One final island

Dunoon to Rothesay

Distance: 30.51 miles
Average speed: 10.2 mph
Total distance: 565.96 miles
Maximum speed: 30.9 mph

After two “high mountain” stages and then our second longest day in the saddle yesterday we were practically falling asleep into our pizzas at the restaurant in Dunoon last night. For the second night running we failed to make it through to the whisky course – apologies, dear reader.

Dunoon seems to be the favoured overnight stop for coach parties. Despite its natural advantages (in particular a spectacular location overlooking the widest part of the Clyde) and the proximity to some remarkably beautiful mountains and lochs, it seems to be a fairly down-at-heel sort of place. Fast vehicle ferries ply their trade over the Clyde to Gourock from two different harbours. Our hotel, too, had seen better days, although the service was friendly and the attached Italian restaurant was very good.

We rescued the tandem from the basement this morning after a leisurely breakfast – no rush this morning as we only had thirty miles to complete today. Clouds were scudding from west to east, with sunshine interspersed with small showers, all of which we managed to avoid. With stiff legs we warmed up gradually around the sea front for three or four miles past Hunter’s Quay and Sandbank before striking inland and turning due west on a beautifully quiet B road onto our first climb of the day. It was stepped and gentle, on newly re-surfaced roads – just what we needed for an easy start to the day.

We have been very impressed by the state of Scotland’s roads. They seem to be thoroughly well maintained and often extremely smooth, and the maintenance is often accompanied by a sign pointing out that the work is the result of strong cooperation between Scotland and the European Union. Methinks someone is making a subtle political point – would that Yorkshire had an equally strong relationship with the EU!

A long and gentle descent towards the head of Loch Striven was the result of our striving. We’d been chatting during the descent and had worked out that we only really had one remaining climb for the rest of our trip, after which the profile of our route would be pretty much flat. What a climb, though! Almost all of the climbing we’ve done in Scotland has been at a gentle 8 to 10 percent. This is rarely the case in our native Yorkshire Dales, where the standard response of a road-builder when presented with a steep hillside is to plot a route straight up! So we launched ourselves into this climb in the expectation that it would be quite easy, only to find ourselves scrambling for the smallest gear we could find. The gradient was reminiscent of that we tackle regularly at home on the twenty percent Laund Oak hill in Strid Wood, Bolton Abbey. We’re not normally carrying panniers up there, though!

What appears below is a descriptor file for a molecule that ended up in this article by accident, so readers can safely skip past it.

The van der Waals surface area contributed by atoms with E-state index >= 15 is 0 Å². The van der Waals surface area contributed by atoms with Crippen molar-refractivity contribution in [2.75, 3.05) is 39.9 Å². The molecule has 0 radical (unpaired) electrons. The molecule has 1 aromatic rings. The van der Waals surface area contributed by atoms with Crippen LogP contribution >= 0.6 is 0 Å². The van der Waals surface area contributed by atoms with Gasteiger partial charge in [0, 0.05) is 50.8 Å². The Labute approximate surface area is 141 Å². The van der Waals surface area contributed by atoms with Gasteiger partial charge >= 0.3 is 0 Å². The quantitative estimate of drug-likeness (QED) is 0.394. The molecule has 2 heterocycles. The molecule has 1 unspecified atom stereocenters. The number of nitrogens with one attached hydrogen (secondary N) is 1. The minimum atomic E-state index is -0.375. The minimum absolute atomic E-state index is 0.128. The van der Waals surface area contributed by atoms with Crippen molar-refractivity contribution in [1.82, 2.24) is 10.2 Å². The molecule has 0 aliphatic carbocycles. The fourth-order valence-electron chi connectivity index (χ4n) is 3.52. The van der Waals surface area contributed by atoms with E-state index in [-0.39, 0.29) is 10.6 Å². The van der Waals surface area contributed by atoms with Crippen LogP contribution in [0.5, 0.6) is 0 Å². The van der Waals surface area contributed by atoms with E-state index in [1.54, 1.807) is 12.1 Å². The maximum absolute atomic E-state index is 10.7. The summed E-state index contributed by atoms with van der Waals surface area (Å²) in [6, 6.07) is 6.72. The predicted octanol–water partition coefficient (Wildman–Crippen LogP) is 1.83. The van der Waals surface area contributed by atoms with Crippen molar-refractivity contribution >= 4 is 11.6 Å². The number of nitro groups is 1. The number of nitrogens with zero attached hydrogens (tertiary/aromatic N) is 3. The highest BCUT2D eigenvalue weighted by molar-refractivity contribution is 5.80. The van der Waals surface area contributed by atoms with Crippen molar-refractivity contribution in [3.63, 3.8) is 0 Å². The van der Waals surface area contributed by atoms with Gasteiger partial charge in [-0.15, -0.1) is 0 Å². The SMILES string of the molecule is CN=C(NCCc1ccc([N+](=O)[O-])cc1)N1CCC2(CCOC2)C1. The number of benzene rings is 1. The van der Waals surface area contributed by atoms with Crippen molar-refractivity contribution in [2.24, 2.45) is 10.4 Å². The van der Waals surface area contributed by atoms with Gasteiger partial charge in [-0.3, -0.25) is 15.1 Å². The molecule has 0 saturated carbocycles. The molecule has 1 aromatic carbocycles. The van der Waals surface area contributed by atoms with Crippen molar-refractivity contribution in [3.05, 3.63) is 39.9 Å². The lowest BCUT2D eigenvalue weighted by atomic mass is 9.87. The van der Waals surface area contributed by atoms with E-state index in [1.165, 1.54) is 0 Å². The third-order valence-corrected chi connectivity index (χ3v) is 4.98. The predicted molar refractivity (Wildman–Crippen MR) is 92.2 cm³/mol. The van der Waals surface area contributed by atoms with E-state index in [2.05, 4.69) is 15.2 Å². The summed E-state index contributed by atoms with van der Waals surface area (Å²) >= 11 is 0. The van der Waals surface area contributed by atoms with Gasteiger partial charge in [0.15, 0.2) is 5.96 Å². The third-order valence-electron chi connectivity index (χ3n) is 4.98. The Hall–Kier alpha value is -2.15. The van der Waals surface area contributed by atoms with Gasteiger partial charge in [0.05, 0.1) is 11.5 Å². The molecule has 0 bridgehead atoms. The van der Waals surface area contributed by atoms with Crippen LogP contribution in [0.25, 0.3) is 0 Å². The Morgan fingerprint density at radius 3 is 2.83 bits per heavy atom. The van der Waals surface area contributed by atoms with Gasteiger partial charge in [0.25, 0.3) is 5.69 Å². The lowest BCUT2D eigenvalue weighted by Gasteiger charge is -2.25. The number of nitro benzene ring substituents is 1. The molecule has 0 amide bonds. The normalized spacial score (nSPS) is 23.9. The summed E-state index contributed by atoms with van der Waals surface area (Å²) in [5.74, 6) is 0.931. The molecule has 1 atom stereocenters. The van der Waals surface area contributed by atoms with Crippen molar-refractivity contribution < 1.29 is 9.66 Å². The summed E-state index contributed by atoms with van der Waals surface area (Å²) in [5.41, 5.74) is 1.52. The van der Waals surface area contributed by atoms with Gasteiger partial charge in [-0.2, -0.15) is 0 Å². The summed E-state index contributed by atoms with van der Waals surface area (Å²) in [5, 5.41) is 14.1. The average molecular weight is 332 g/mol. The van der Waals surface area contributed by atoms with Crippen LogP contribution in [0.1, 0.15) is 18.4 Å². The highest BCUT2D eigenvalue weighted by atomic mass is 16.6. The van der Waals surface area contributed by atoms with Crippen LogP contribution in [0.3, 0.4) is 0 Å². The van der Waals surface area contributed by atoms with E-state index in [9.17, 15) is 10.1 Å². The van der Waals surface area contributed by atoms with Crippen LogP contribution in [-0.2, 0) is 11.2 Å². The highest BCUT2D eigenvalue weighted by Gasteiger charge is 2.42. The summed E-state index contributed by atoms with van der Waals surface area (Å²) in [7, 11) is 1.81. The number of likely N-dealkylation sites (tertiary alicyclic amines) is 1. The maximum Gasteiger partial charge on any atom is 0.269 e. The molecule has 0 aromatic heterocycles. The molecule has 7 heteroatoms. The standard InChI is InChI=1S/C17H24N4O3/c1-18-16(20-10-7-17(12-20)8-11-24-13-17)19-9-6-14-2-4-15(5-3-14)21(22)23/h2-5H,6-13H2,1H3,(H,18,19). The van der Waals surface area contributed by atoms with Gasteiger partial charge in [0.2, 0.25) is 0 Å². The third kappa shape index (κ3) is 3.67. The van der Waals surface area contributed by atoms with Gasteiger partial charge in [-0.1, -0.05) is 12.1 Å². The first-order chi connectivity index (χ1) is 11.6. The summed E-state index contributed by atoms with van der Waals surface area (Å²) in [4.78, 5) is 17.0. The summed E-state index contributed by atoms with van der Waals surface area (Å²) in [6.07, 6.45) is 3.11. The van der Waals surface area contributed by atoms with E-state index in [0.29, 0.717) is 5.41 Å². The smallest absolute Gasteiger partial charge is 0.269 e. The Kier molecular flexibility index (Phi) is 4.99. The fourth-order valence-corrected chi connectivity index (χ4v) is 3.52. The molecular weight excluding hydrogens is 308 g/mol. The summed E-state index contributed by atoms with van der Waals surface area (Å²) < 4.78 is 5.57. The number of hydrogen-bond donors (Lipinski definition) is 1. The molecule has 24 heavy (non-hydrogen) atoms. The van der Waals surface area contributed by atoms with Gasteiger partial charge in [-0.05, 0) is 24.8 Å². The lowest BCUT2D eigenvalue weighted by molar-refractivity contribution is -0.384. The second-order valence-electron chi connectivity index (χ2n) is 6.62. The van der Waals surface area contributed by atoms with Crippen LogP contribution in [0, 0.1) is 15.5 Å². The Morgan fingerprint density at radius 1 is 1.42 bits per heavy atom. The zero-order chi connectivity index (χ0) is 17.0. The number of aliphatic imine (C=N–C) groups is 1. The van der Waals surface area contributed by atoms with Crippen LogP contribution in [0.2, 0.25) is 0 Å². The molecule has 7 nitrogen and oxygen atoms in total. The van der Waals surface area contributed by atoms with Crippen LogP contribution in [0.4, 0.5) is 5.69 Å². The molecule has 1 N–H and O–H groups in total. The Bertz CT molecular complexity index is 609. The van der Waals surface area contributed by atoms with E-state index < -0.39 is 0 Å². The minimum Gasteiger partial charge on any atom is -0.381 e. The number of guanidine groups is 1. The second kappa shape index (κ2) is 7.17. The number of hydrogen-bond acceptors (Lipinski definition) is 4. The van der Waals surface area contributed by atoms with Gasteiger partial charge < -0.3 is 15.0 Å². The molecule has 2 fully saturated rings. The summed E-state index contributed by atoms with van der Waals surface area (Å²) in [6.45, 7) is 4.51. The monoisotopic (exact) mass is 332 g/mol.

Red-faced and thirsty we finally emerged at the top, stopped for a drink and then headed down a fairly steep descent to the head of Loch Riddon. Shortly after joining the main road we dropped onto a tiny loch-side road, barely metalled but otherwise great fun, which took us for most of the six remaining miles towards our ferry. We emerged near the sign for a Sculpture Park, to find some very confused Lancastrians (no obvious comment to be made here) looking for said Sculpture Park. We couldn’t really help, as we hadn’t passed anything remotely resembling a sculpture park, although we may have mentioned in passing that there’s a very good one in Yorkshire.


The ferry was waiting at the quay when we arrived at Colintraive, so we marched the tandem on board and secured it to the railings with stout cord, before looking across to Bute and realising that the journey was going to take all of five minutes, and that the stout cord was probably therefore surplus to requirements.

Bute is relatively low-lying, compared to its neighbours, and the flat loch-side road made for easy cycling, despite a stiff breeze. We soon reached Port Bannatyne, a massive three miles from our ultimate destination today, and stopped for lunch in a water-side café.


After that we cycled through Ardbeg (not the whisky-producing Ardbeg, of course) to Rothesay, a most attractive looking place with some fine stone-built houses, a harbour glinting in the sunlight, and a rather fine-looking castle. As we cycled toward the castle we realised we were inadvertently about to cycle the wrong way down a one-way street, so we dismounted and walked. It was a good job we did, too, as a moment later a police car came the other way down the same road.

We spent about an hour in the castle (a fine one, with a real moat), and learned much about the overthrow of the Norwegian ownership of many of the Western Isles from an informative video.


Then we climbed back on the tandem and cycled the final mile towards the Ardyne Guest House, where we received a very warm welcome and were shown to a room with an outstanding one hundred and eighty degree view over the loch to the north, and, even more importantly, with a bath (showers just don’t cut it when tired muscles are in need of soothing warmth). Rothesay looks to be an excellent place in which to spend our final night of the tour.


Tomorrow we plan to catch an early ferry from Rothesay to Wemyss Bay, north of Largs. This will leave us with an easy eighteen mile coastal cycle to Ardrossan, where we hope our car will still be waiting for us. Assuming it is, we then have a four hour drive back home.

Click here for today’s track.